May 24, 2012 | Vol. 42, No. 21

Haines, Juneau unlinked under new district plan

The path to re-election for State Rep. Bill Thomas, R-Haines, cleared a bit this week, as the Alaska Supreme Court reversed course and approved a redistricting plan that keeps Haines separate from Juneau.

The state’s high court on Tuesday said a redistricting plan it ordered last week might violate the federal Voting Rights Act requirement for the new district boundaries to preserve minority voting strength. “A great disruption to the election process” could result, the court said.

Last week’s plan would have included Haines in a legislative district dominated by North Juneau. The court’s action this week effectively returns Haines to a district that includes Sitka, Angoon, Hoonah, Kake, Metlakatla, Prince of Wales Island and other communities. Gustavus, Petersburg and Skagway are in a district with downtown Juneau.

The order applies to the 2012 election and the districts might still be redrawn, the court said.

“I should be careful and say I’m not going to celebrate yet until everything is settled and nobody’s filing any other suits or anything,” Thomas said. “We’ll wait and see, and hopefully it will settle so we can go on.”

Last week, the court ordered the Alaska Redistricting Board to re-draw lines to comply with the Alaska Constitution mandate for districts to be compact, contiguous and share similar socio-economics.

Thomas then appeared set for a match-up with Juneau Rep. Cathy Munoz, a Republican incumbent, in a district that lumped Haines, Gustavus and Skagway with the Mendenhall Valley. About 14,000 of the district’s 17,500 residents would have been from Juneau.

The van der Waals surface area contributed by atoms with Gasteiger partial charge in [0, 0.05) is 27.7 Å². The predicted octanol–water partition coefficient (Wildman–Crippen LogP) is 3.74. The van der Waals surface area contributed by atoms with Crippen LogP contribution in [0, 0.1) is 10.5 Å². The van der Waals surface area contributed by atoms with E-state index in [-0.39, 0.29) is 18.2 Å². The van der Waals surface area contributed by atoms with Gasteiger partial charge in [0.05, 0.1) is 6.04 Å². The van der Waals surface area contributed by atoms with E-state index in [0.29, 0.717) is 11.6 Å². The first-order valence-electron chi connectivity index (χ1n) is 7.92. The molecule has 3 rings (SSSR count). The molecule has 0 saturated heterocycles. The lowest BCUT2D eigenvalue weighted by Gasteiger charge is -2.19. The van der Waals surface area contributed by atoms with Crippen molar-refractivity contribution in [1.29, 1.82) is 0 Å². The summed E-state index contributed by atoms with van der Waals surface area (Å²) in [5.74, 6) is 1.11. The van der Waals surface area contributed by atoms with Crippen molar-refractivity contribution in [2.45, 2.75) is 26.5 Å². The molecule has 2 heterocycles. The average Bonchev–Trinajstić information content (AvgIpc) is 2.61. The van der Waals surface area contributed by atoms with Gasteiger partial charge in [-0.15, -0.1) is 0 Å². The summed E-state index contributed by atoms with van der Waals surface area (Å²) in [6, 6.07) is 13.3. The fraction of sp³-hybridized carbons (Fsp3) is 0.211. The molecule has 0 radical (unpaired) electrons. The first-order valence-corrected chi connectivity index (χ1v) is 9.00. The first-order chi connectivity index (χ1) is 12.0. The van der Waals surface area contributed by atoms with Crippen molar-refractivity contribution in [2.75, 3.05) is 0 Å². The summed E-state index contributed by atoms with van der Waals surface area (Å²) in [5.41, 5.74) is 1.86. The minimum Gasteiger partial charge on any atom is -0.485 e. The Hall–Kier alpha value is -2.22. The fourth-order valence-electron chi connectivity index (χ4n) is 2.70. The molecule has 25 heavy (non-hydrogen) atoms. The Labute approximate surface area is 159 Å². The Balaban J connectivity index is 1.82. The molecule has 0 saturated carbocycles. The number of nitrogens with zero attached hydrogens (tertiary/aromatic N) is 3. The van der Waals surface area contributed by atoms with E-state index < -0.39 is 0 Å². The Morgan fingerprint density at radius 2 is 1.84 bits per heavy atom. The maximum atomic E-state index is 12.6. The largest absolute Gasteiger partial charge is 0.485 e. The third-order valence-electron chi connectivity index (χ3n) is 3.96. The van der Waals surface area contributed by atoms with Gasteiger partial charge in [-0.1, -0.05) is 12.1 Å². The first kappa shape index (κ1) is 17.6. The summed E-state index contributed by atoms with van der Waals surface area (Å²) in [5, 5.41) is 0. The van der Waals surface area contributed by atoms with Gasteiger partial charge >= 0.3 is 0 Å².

“Before, it was iffy,” Thomas said. “It would have been a challenge in Juneau.”

“This is not a Native vs. non-Native issue,” said Dave Berry, Chilkoot Indian Association tribal administrator. “This is an issue where an existing redistricting map has been approved by the (U.S.) Department of Justice and, at the last minute, the redistricting committee changed that, which we believe, and our attorney believes, is a violation of the civil voting act.”

Berry spoke at a special meeting of the Haines Borough Assembly on Friday, when members unanimously approved a resolution authorizing the borough attorney to file objections against the plan pairing Haines with the Mendenhall Valley.

“We live differently, we move differently and we breathe, as far as I’m concerned, differently than the Mendenhall Valley people,” Berry said. “We have an easier lifestyle and a mellow lifestyle.”

Kimberley Strong, tribal council president of Chilkat Indian Village, also opposed the plan.

Residents at the May 18 meeting voiced support for Thomas, but assembly member Debra Schnabel said the issue goes beyond incumbency.

“If I had landed on the planet this morning and been approached with this, it would never have occurred to me that this was an issue of who was the incumbent and who was not the incumbent representative,” she said. “I would look entirely at the requirement for voting districts to be based on socioeconomic issues.”

Schnabel said Haines is “still in a state of development” and has different concerns from Juneau in terms of fisheries; power and utilities; water and sewer; transportation; emergency services; and solid waste.

“We don’t have a lot in common with Mendenhall, other than Costco,” said resident Norman Hughes.

Resident Kathleen Menke said Haines and Juneau have common socioeconomic interests and said a district with Juneau and Skagway made sense for the Chilkat Valley.

“We share a day ferry with Haines, Skagway and Juneau, we use the Juneau airport, we use the Juneau medical facilities, we share hydropower with Skagway, and our communications - the radio station - is with Haines, Klukwan and Skagway,” she said.

Thomas, co-chair of the House Finance Committee, said he thinks the district lines won’t be changed again before the November general election, but he likely would wait until after the June 1 filing deadline to start displaying campaign signs.

“I’ve been traveling in Anchorage and Juneau and up in Sitka, and there are no campaign signs out anywhere, I think because of the confusion,” he said.